A common response to non-intimacy was to compare their relationships with ‘worst possible scenarios and finding their partners were good providers, didn’t drink and weren’t violent etc, therefore the women blamed themselves for wanting too much. This would still leave the women looking for some validation and recognition of their domestic role; “It’s not that you necessarily want them to do the housework. It’s that you want them to understand that you do it… wanting to feel emotionally special. ”
In Duncombe and Marsdens pilot study, they found that “men tended to respond to women’s largely unspoken demands with incomprehension, but disagreements followed”(p227) “Some men became so violent that the women just gave up trying to communicate, others avoided arguments altogether by leaving the room or going out of the house, some men tried to win arguments by deploying cool and verbally articulate logic” (Rubin 1993) Evidently this irritated the women further and all unresolved issues from the past would be brought up.
The male respondents argued that they did have feelings but their feelings were theirs and not to be disclosed, most men perceived themselves to be ‘working harder and harder, but essentially on behalf of their wives and families’ Duncombe and Marsden have mentioned the holiday times and the conflict that arises from it, men’s expect that ‘the romantic, foreign settings would bring a renewal of intimacy (and with it sex)’ whereas the women felt that the ’emotional barriers between them couldn’t be broken so quickly and easily. ‘
Throughout the differences mentioned by Duncombe and Marsden and also Brannen and Collard it appears that men’s focus lies solely on action and women are concentrating on talking and mental behaviour, is this inequality or simply a difference? For women to enjoy sex they wanted to be ‘talked to in a loving and gentle way’, but if the men didn’t talk to them and still receiving sex “out of duty or to avoid conflict” (p228) then are the women doing more ’emotion’ as well as ‘physical’ work? Francesca Cancian in Duncombe and Marsden argues that
“women are unfairly assessing the way men by a feminine ruler which over stresses emotional expressions of love and undervalues the way in which men show their love instrumentally through shared physical activity and DIY” Men are showing the feelings that they have said exist, but in a different not necessarily unequal way to women. The emotion work that women are putting into the relationship being ‘reassuring, understanding and tender’ to their husbands, if this is work, then are they disclosing their real feelings; just like they state men aren’t.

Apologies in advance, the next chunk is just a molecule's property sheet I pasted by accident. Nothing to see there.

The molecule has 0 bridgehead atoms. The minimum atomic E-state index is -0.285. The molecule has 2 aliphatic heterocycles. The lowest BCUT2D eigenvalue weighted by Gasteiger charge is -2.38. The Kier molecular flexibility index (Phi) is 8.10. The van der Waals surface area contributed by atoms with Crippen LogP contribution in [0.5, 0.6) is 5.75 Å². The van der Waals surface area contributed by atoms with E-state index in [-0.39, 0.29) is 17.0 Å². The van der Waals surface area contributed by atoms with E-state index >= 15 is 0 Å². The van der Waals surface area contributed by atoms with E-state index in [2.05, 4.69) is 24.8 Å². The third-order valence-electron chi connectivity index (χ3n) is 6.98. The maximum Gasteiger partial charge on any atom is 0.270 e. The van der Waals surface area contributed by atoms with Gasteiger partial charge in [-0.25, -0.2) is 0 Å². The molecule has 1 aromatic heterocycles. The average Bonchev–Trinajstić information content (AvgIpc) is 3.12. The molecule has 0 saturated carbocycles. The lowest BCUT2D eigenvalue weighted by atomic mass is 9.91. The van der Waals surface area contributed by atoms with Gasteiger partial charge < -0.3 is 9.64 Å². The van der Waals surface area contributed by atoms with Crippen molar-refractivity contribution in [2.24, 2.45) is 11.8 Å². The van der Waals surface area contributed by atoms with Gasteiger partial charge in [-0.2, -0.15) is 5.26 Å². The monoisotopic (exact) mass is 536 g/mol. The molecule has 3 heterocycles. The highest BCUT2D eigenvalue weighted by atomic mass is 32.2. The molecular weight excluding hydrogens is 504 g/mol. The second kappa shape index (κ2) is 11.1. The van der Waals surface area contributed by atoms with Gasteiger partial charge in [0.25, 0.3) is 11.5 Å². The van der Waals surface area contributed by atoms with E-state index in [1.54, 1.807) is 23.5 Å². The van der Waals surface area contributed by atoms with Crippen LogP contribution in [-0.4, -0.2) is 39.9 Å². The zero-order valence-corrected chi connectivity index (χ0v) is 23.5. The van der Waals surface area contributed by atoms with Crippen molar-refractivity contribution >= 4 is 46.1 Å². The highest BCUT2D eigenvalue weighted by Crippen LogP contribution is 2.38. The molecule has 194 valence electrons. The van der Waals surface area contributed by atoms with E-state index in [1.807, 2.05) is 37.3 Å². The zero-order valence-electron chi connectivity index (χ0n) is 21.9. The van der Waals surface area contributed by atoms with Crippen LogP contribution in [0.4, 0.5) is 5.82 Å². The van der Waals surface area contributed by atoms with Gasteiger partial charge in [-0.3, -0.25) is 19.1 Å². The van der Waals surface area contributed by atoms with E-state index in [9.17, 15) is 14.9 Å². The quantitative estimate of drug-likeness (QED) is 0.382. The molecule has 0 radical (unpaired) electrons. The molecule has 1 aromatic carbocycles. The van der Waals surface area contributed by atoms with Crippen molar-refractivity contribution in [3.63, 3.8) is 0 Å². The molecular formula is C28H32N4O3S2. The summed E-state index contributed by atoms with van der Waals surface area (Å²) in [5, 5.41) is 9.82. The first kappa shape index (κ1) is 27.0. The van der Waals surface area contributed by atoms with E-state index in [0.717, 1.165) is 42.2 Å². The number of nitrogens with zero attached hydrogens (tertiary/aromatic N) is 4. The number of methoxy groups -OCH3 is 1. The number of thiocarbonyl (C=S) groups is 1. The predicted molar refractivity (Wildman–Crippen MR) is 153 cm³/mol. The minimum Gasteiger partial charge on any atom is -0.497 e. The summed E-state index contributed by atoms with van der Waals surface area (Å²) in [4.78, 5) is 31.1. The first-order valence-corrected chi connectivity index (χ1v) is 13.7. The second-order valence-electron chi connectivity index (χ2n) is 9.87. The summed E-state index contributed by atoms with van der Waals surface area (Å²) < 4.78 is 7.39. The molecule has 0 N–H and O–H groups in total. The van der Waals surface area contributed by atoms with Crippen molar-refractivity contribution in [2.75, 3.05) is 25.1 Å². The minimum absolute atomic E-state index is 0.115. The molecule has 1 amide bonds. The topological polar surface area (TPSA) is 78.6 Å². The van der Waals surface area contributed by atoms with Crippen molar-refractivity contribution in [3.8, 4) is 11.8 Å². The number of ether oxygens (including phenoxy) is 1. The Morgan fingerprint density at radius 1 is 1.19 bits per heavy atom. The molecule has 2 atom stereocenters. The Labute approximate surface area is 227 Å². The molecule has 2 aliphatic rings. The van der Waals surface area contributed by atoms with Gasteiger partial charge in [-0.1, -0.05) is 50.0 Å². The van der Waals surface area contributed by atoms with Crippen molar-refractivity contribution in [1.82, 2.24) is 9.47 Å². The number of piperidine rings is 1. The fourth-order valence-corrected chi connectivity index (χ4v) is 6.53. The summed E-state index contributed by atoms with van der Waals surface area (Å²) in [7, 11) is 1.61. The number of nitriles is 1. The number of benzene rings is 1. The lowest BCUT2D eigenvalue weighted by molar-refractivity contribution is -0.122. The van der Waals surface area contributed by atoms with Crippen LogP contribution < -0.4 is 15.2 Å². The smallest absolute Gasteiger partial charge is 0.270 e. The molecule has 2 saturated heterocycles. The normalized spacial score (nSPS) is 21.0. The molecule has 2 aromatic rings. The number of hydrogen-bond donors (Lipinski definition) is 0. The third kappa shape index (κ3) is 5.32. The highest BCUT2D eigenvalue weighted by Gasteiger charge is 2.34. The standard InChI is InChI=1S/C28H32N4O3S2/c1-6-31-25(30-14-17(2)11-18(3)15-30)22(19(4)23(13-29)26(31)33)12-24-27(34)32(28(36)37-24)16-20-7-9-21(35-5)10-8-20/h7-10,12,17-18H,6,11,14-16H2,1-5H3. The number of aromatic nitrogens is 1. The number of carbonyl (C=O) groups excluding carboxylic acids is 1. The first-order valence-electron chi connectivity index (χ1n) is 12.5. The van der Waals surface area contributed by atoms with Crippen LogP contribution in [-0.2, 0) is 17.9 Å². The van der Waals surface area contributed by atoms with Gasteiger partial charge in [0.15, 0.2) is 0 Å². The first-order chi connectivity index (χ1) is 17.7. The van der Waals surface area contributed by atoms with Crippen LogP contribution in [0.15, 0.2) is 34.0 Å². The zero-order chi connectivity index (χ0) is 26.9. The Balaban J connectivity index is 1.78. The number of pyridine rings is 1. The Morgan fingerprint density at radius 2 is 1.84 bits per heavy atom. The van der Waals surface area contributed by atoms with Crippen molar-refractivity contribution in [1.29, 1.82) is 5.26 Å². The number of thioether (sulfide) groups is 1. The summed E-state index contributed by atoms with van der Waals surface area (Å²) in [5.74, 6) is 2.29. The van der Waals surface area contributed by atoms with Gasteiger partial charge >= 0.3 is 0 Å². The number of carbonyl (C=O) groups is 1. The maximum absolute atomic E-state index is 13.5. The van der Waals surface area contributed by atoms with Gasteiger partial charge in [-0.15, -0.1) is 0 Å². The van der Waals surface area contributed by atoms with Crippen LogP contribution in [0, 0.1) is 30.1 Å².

What would happen if women stopped this emotion work, would they become like men and would men act like the women complaining about intimacy and ‘women don’t disclose their real feelings? LeFrance and Banaji 1992 argue that “men tend to be less prepared than women to disclose their intimate emotions apparently from fears instilled from early socialisation when any signs of vulnerability might be exploited. ” In the workplace, if the man was seen to be emotional then this might be exploited but surely not by his wife.
The differences in the behaviour and thought of husbands and wives may cause tensions, especially when children are a factor, the care of and discipline issues may be the cause of some disagreements if men and women have such underlying differences. Women do tend to be left with the childcare and the possibility of caring for an elderly parent, the housework and maybe a part time job, to make their partnership work would take effort. As Hochschild 1990 states “wives often have to do a great deal of emotion work in order constantly to sustain the ideology or myth that the relationship was indeed ‘a good one’.
” The strategies used by women to deal with no intimacy from their partners may be good short term but in the long term “resentment and ‘cynicism’ often resurfaced in different areas of the relationship. ” (Hochschild 1990 cited in Williams 2001:106) In their more recent findings (cited in Williams 2001:107) Duncombe and Marsden (1998) admit to have “grown uncomfortable that their work has simply been read as reproducing patronizing gender stereotypes of women – and are being exploited by doing ’emotion work’ on behalf of their emotionally ‘hollow man.
‘” “Men withholding from women the emotional validation which they seek through intimacy may become a source of male power and indeed some women reported that they experienced men’s usual emotional ‘remoteness’ as a from of power” (Duncombe and Marsden 1993: 226) However, it was argued (Connell 1987, Coward 1992, Segal 1990 in Duncombe and Marsden) that emotion work which women perform on behalf of men and therefore have the possibility of exercising emotional power over men, but fail to recognize and use it.
As discussed from early adulthood the difference between men and women in terms of the way they speak about love, sex and emotion is evident, and this pattern is often reproduced down the generations. It has been argued that one of the reasons men don’t show intimacy is because they have not seen their Father disclose emotions, never heard him say ‘I love you’ or physically cuddle. There is an emphasis on activities and physical ‘masculine’ action, sport for example.
Women have the emphasis upon the talking and emotional aspects of relationships. This applies to many more relationships not just the heterosexual couple, friendships to. It has been assumed that the emotional management in the private sphere has been the work of the woman and that many of the women are dissatisfied with this; but surely men must be capable of emotional management, in the end isn’t management where most men outclass women.